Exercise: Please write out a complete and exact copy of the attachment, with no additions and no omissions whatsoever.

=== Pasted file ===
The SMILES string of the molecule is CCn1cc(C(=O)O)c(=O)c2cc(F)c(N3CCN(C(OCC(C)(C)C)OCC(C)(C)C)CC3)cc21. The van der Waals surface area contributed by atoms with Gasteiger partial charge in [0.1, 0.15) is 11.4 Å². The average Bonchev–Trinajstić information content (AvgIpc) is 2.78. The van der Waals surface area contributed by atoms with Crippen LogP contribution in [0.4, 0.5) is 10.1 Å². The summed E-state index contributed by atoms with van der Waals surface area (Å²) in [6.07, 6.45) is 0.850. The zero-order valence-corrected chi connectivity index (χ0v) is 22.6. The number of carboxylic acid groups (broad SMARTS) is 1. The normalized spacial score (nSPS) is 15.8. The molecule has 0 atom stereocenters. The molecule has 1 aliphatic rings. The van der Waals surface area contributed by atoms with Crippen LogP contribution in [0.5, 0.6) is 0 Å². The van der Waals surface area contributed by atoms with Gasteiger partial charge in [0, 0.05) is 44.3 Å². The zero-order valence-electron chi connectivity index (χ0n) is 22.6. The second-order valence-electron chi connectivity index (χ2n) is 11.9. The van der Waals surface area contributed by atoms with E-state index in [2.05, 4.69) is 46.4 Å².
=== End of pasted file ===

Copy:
The SMILES string of the molecule is CCn1cc(C(=O)O)c(=O)c2cc(F)c(N3CCN(C(OCC(C)(C)C)OCC(C)(C)C)CC3)cc21. The van der Waals surface area contributed by atoms with Gasteiger partial charge in [0.1, 0.15) is 11.4 Å². The average Bonchev–Trinajstić information content (AvgIpc) is 2.78. The van der Waals surface area contributed by atoms with Crippen LogP contribution in [0.4, 0.5) is 10.1 Å². The summed E-state index contributed by atoms with van der Waals surface area (Å²) in [6.07, 6.45) is 0.850. The zero-order valence-corrected chi connectivity index (χ0v) is 22.6. The number of carboxylic acid groups (broad SMARTS) is 1. The normalized spacial score (nSPS) is 15.8. The molecule has 0 atom stereocenters. The molecule has 1 aliphatic rings. The van der Waals surface area contributed by atoms with Crippen LogP contribution in [0.5, 0.6) is 0 Å². The van der Waals surface area contributed by atoms with Gasteiger partial charge in [0, 0.05) is 44.3 Å². The zero-order valence-electron chi connectivity index (χ0n) is 22.6. The second-order valence-electron chi connectivity index (χ2n) is 11.9. The van der Waals surface area contributed by atoms with E-state index in [2.05, 4.69) is 46.4 Å².